“Each year, we reach out across South Carolina to encourage passionate young artists to follow their dreams by applying to the Governor’s School,” Governor’s School President Cedric Adderley said. “We commend these students who rose to the top for their talents and dedication to their art. They will be rewarded with a transformative experience that will prepare them for life success where ever they choose to go from here.” These are the students participating after completing a competitive application and audition process: Aiken
  • Gary Crews, North Augusta High School
  • Maggie Davisson, South Aiken High School
Allendale
  • Jet Joyner, Allendale Fairfax High School
Anderson
  • Caroline Baker, Palmetto High School
  • Savannah Bell, Belton-Honea Path High School
  • Cassi Bleitz, Wren High School
  • Rachael Clark, Pendleton High School
  • Larissa Fowler, Powdersville High School
  • Anne Hughes, T. L. Hanna High School
  • Cydney Jenkins, Wren High School
  • Lillian Morris, Wren High School
  • Nathan Watt, Wren High School
Bamberg 
  • Marquez Turner, Denmark Olar High School
Berkeley
  • Kyra Blanthorn, Goose Creek High School
  • Alyssa Cousino, Goose Creek High School
  • Liv Dermody, SC Connections Academy
  • Jake Montroy, Stratford High School
Charleston
  • Cadence Heidenreich, University School of the Lowcountry
  • Deirdre Hickey, Bishop England High School
  • Adlai Moore, Palmetto Christian Academy
  • Hudson Seifert, Wando High School
  • Meredith Taylor, Lucy Beckham High School
Chesterfield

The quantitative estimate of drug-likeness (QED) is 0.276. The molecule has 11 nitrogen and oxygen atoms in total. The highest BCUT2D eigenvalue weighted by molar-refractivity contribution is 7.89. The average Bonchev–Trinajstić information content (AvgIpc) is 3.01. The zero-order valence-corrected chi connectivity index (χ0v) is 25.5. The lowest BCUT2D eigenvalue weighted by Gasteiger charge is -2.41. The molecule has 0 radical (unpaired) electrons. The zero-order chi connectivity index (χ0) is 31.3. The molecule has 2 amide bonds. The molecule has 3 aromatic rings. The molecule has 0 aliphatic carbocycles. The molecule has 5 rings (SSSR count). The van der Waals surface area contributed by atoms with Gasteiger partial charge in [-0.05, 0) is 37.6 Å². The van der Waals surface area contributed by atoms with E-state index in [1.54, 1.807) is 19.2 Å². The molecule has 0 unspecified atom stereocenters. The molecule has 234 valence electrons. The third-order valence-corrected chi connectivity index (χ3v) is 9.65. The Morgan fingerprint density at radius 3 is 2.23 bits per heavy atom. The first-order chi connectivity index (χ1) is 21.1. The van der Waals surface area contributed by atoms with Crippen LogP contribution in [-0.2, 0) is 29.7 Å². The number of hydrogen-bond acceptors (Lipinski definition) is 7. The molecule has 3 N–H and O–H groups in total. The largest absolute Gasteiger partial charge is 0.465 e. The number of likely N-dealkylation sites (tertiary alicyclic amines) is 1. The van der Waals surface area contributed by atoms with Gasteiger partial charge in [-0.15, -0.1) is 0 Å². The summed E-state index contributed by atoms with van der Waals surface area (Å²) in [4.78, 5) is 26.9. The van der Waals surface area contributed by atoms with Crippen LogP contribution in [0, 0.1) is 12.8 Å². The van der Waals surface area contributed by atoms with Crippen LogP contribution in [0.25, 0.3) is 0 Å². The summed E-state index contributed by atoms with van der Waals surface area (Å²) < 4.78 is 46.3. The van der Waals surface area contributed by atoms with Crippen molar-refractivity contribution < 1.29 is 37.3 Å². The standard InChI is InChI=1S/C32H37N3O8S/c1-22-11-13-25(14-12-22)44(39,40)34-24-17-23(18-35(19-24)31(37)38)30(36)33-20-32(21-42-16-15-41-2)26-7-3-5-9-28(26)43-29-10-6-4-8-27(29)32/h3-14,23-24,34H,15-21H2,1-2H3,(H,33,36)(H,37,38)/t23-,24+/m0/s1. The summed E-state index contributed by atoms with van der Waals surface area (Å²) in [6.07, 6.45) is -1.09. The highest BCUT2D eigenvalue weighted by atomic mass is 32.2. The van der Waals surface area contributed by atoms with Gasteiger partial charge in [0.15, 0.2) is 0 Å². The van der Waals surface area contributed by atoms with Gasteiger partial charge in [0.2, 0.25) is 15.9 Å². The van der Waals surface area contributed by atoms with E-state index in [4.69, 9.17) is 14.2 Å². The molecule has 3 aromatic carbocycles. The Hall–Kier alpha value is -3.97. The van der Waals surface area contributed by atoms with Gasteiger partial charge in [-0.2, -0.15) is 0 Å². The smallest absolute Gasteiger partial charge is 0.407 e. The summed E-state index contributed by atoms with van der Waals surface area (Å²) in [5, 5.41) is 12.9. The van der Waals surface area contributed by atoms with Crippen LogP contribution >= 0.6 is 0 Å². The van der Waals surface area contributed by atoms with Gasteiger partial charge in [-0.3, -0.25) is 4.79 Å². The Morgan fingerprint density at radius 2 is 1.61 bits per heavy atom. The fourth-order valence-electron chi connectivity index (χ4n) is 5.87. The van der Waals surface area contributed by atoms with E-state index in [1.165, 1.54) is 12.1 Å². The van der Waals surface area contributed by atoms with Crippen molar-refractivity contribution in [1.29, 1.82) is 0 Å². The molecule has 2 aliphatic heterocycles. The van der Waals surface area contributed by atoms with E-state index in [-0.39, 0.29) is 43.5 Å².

• Ella Prevatte, Cheraw High School
Darlington
  • Jessica Hamilton, Mayo High School for Math Science and Technology
  • Paige Higgins, SC Connections Academy
  • Leah Smith, Mayo High School for Math Science and Technology
Dorchester
  • Lily Brittain, Ashley Ridge High School
  • Midori Brown, Ashley Ridge High School
  • Empress Fogle, Summerville High School
  • Elodie Hamilton, Summerville High School
  • Tyler Hanson, Summerville High School
  • Lainey Keefauver, SC Connections Academy
  • Erin Semple, Fort Dorchester High School
  • Brooke Turner, Fort Dorchester High School
Florence
  • Grace Farnsworth, Wilson High School
Greenville 
  • Bella Bishara, Greenville Technical Charter High School
  • Landon Bollinger, Wade Hampton High School
  • Carmen Bunche, J. L. Mann High Academy
  • Katie Cunningham, Eastside High School
  • Rusty Daniel, Brashier Middle College
  • Shania Dotson, Berea High School
  • Piper Dunn, Saint Joseph's Catholic School
  • Joplin Gagné, Brashier Middle College
  • Tota Garboua, Eastside High School
  • Kiran Hafner, Greenville Technical Charter High School
  • Griffin Jones, Wade Hampton High School
  • Clara Lanning, Riverside High School
  • Gianna Marullo, Wade Hampton High School
  • Karolina Montalvo, Saint Joseph's Catholic School
  • Abigail Nelsen, Mauldin High School
  • Seth Nodurft, Live Oak High School
  • Maya Pinto, Mauldin High School
  • Tom Stanton, Saint Joseph's Catholic School
  • Kate Tolchinsky, Riverside High School
Natalie Ware, Mauldin High School
  • Meredith Wiper, Saint Joseph's Catholic School
Greenwood 
  • Alan Tran, Emerald High School
Hampton
  • Norah Kehrli, Lowcountry Montessori School
  • Margo Morris, South Carolina Virtual Charter School
Horry
  • Connor Fanny, South Carolina Virtual Charter School
  • Ryan Vasquez, Scholars Academy High School
Kershaw
  • Laina Canetto, Sandhills School
Lancaster 
  • Ace Denham, Lancaster High School
  • Emma Estridge, Andrew Jackson High School
Lexington 
  • Kat Davis, Spring Hill High School
  • Liwa Hamidi, River Bluff High School
  • Cassidy Holt, Chapin High School